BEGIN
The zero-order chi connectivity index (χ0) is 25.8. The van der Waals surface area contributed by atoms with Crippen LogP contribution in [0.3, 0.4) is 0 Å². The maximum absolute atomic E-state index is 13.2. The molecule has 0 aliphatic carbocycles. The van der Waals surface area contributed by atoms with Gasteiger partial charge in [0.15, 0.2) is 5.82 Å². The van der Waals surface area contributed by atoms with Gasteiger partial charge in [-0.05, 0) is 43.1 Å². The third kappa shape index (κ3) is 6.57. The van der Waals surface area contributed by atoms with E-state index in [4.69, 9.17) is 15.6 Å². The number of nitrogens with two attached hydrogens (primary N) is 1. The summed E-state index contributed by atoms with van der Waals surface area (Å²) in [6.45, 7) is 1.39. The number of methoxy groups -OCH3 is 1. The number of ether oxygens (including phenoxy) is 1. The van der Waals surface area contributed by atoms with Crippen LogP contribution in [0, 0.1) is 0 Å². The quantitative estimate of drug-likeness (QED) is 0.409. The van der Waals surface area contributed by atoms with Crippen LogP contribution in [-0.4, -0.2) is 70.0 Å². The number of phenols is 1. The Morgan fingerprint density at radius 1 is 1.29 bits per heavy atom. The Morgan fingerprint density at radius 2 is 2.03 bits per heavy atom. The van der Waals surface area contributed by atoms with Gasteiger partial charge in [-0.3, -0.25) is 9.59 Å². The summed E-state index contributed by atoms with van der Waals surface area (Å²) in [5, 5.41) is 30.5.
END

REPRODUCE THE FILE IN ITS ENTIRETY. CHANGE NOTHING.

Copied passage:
The zero-order chi connectivity index (χ0) is 25.8. The van der Waals surface area contributed by atoms with Crippen LogP contribution in [0.3, 0.4) is 0 Å². The maximum absolute atomic E-state index is 13.2. The molecule has 0 aliphatic carbocycles. The van der Waals surface area contributed by atoms with Gasteiger partial charge in [0.15, 0.2) is 5.82 Å². The van der Waals surface area contributed by atoms with Gasteiger partial charge in [-0.05, 0) is 43.1 Å². The third kappa shape index (κ3) is 6.57. The van der Waals surface area contributed by atoms with E-state index in [4.69, 9.17) is 15.6 Å². The number of nitrogens with two attached hydrogens (primary N) is 1. The summed E-state index contributed by atoms with van der Waals surface area (Å²) in [6.45, 7) is 1.39. The number of methoxy groups -OCH3 is 1. The number of ether oxygens (including phenoxy) is 1. The van der Waals surface area contributed by atoms with Crippen LogP contribution in [0, 0.1) is 0 Å². The quantitative estimate of drug-likeness (QED) is 0.409. The van der Waals surface area contributed by atoms with Crippen LogP contribution in [-0.4, -0.2) is 70.0 Å². The number of phenols is 1. The Morgan fingerprint density at radius 1 is 1.29 bits per heavy atom. The Morgan fingerprint density at radius 2 is 2.03 bits per heavy atom. The van der Waals surface area contributed by atoms with Gasteiger partial charge in [-0.3, -0.25) is 9.59 Å². The summed E-state index contributed by atoms with van der Waals surface area (Å²) in [5, 5.41) is 30.5.